According to rabbinical tradition, there have been nine red heifers sacrificed since Moses’ time. Since the destruction of the second temple, no red heifers have been slaughtered. The rabbi Maimonides (1135—1204) taught that the tenth red heifer would be sacrificed by the Messiah Himself. Those who anticipate the construction of a third temple are eager to find a red heifer that meets all the conditions, because the red heifer ashes will be necessary to purify the new temple. Many consider that the appearance of a red heifer will herald the construction of the temple and the return of Christ. According to the Temple Institute, a group advocating the construction of a third temple, a flawless red heifer was born in August 2018 in Israel.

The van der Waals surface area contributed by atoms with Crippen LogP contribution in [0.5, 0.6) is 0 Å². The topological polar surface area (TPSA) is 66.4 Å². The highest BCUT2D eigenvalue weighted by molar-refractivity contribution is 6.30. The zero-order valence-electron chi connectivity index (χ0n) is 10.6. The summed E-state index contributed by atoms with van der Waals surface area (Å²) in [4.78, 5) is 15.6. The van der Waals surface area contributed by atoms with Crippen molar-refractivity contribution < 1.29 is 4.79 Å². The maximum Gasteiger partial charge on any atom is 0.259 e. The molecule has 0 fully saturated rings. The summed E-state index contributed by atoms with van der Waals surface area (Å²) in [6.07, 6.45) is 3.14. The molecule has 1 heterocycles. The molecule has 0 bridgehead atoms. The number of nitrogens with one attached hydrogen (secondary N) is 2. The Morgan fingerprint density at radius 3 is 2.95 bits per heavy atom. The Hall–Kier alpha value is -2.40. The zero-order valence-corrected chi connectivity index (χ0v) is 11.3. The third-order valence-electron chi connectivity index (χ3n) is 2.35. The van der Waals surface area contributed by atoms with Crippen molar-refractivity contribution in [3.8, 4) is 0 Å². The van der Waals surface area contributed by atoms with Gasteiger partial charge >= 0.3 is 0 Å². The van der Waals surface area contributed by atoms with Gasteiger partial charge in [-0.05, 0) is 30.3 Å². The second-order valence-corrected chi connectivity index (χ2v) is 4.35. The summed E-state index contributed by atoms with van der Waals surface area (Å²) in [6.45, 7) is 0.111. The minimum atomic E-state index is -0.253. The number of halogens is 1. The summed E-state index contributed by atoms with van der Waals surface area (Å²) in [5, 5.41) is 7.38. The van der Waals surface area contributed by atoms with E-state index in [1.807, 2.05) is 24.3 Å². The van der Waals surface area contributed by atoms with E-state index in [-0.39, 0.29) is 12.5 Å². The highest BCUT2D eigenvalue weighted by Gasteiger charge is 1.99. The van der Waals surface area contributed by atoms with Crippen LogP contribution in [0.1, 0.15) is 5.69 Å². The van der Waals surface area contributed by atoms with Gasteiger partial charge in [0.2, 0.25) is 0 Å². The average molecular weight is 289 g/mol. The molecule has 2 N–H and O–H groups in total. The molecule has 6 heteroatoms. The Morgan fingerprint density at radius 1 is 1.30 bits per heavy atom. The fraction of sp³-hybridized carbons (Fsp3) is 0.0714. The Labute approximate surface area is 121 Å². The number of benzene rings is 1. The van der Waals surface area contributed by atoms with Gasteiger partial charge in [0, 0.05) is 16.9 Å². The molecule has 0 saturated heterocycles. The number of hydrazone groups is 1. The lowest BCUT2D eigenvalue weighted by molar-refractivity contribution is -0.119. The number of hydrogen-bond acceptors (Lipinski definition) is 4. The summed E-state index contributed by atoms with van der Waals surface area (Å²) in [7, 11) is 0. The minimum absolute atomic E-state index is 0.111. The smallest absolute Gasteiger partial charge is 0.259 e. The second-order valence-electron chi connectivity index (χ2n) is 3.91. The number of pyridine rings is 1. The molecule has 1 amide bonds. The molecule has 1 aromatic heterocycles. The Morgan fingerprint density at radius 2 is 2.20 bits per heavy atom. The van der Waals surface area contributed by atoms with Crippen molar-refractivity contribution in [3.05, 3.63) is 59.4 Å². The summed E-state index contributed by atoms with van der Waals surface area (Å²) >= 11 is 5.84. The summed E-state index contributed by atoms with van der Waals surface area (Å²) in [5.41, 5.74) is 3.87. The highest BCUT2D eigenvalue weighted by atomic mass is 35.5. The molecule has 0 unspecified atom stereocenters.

According to the futurist timeline of eschatology, there will indeed be a third temple of God in Jerusalem. Jesus prophesied a desecration of the temple during the tribulation (Matthew 24:15; cf. 2 Thessalonians 2:4); for that to occur, there obviously will have to be a temple in Jerusalem to desecrate. Assuming that those who dedicate the end-times temple follow Jewish law, they will need the ashes of a red heifer, mixed with water, for the ceremonial cleansing. If a blemish-free red heifer has truly been born, it could be seen as one more piece falling into place leading up to the fulfillment of biblical prophecy.GotQuestions.org


John Bennett - BRING THEE A RED HEIFER